Posted on: October 16th, 2012 by Nikki Kuhlman
I’m excited about the new Google AdWords option Shared Budgets that was rolled out starting September 17. I have to admit that when I first heard about it, I really wasn’t that impressed, as the way it was explained to me was that it was shared across the entire account. The reality is that you get to pick and chose which campaigns you want to share the budget for. And that’s what makes me excited.
Let’s say I have a client with a PC campaign, a mobile campaign and a tablet campaign, and wants to spend $100 per day. Before Shared Budgets, I would have to decide the budget for each campaign. In theory, if I know the volume that the client gets for each device, I can allocate the budget to each campaign. But it’s not a fool-proof method. What happens on days when mobile sees a spike in traffic and could use extra budget? The Desktop or tablet campaign might not have hit that budget and it would have been great to add that extra spend to the mobile campaign. With shared budgets, I don’t have to worry about some campaigns under spending and some always hitting their budget.
Setup is very easy and can be found in the Shared Library > Budgets.
Make sure to check your Bidding and Budget Delivery Method. Per a Google post on the AdWords Community “Please make sure that your delivery method in the campaign settings of each of the linked campaigns all reflect the same delivery method setting. This is important as one linked campaign with an accelerated delivery method could easily burn through all shared budget, leaving any other linked campaigns setup on standard delivery with no budget to show their ads throughout the day.”
And make sure to watch actual performance. Similar to the delivery method issue, if one of your campaigns burns through budget faster than others, it may leave the others with nothing. As with all Google options, don’t set it and forget it – you need to make sure you evaluate performance and see if the option is working as you want it to.
It’s not an option that needs to be set for everyone, so I’m starting cautiously with just a few accounts where it really makes sense to see how it performs.
Posted on: June 5th, 2012 by Miranda Rutkowski
According to a recent Official Google Blog post, your Google Places account for your local business will soon be obsolete. If your business has yet to embrace the awesomeness that is Google+, now would be a great time to start learning how Google+ can help you interact with both current and potential new customers. All good things come to those who wait and this exciting Google improvement is no different. Google+ Local will be rolling out and replacing Google Places accounts in the next few months. What does this mean for your local business?
If you are a local business that has a Google Places for Business page – great news: Your Places page will be automatically transitioning into a Google+ Local page with little to no effort on your part. According to Google, you will still be able to log in to and manage your local business information through Google Places for Business. From there you will be able to verify and update basic listing data and respond to reviews.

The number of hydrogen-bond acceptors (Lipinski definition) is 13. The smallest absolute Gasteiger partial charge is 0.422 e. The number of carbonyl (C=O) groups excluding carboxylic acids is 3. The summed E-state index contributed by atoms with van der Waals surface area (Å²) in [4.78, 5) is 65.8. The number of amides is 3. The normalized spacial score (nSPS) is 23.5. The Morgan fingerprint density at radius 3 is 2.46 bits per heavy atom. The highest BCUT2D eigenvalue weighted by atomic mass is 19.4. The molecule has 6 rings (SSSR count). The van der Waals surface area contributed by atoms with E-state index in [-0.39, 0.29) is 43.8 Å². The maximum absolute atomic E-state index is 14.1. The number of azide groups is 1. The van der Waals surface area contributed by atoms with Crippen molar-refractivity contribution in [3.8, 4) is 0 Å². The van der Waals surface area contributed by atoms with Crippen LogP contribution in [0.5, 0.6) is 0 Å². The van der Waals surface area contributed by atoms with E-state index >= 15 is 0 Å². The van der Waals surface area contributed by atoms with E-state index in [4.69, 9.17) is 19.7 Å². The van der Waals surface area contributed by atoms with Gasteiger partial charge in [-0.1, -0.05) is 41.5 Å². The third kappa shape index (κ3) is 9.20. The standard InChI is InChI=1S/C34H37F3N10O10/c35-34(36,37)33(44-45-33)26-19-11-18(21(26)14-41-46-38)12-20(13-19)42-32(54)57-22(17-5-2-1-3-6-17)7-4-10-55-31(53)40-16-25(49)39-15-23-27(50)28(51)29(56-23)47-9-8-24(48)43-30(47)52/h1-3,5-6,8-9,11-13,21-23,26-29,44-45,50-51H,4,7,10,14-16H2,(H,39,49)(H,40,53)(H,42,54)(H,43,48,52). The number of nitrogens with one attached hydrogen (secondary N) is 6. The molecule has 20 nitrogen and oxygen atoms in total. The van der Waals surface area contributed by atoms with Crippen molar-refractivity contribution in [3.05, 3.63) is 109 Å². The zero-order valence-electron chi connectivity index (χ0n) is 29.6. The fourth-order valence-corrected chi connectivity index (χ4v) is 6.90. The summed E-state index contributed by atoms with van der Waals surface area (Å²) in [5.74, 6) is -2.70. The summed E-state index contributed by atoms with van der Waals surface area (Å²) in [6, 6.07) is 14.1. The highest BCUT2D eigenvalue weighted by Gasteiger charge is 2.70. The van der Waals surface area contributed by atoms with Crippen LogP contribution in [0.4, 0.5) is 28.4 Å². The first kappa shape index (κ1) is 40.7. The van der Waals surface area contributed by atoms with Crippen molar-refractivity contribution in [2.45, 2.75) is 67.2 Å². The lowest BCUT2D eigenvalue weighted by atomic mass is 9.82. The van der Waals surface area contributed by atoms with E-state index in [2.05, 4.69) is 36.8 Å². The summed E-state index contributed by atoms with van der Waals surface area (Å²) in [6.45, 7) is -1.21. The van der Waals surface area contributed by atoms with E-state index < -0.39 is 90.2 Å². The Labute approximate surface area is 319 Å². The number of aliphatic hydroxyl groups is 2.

If you have already created a Google+ Page for your business – great job: You are ahead of the curve and should be receiving information from Google on how to link your Google+ Page to your local listing. Once the transition is complete, your Google+ Local page will be a fully functional social media machine capable of all sorts of complex customer interaction and fun stuff like status updates, hangouts, circles and more.
Either way, the announcement of Google+ Local is super exciting for local businesses. Why not take advantage of all the cool social features being offered by Google+ Local? Don’t forget to thank the Google for another free and extremely robust way to keep your business in front of customers.
Posted on: April 2nd, 2012 by Linda Puchyr
Since the introduction of SiteLinks, Google has been collecting a lot of data, as well as experimenting with a plethora of expansion opportunities. The conclusion to their never-ending testing and tweaking has been called “one of the strongest performing experiments” at Google. Enhanced, augmented, amplified, or upgraded – any way you put it, the Google SiteLinks Extensions have grown up and out, literally. SiteLinks blossomed from a few lines of directed links to full-fledged custom ads created by advertisers.
On February 14th, as Google took the cover off the Enhanced SiteLinks experiment, and worldwide advertisers should be excited to see the new amazing opportunities available to them. Advertisers can now show their original ad, as well as four additional ads pulled from active ads closely related to the SiteLinks in their campaign. This new feature effectively triples the real estate for the advertisement!
See an example of Google SiteLinks here.
Wouldn’t it be nice if these Enhanced SiteLinks were simple to implement? Unfortunately, they are not.
As with many of the new (and somewhat confusing) intensified features Google AdWords rolls out, Enhanced SiteLinks can be complicated to master. The account managers at JumpFly have found that best practice is to create ad copy as closely related to your SiteLink’s titles as possible. If your account then meets the proper criteria, your SiteLinks may show as Enhanced SiteLinks. If your account is given the opportunity to to display these new, powerfully dynamic ads, the rewards could be truly amazing.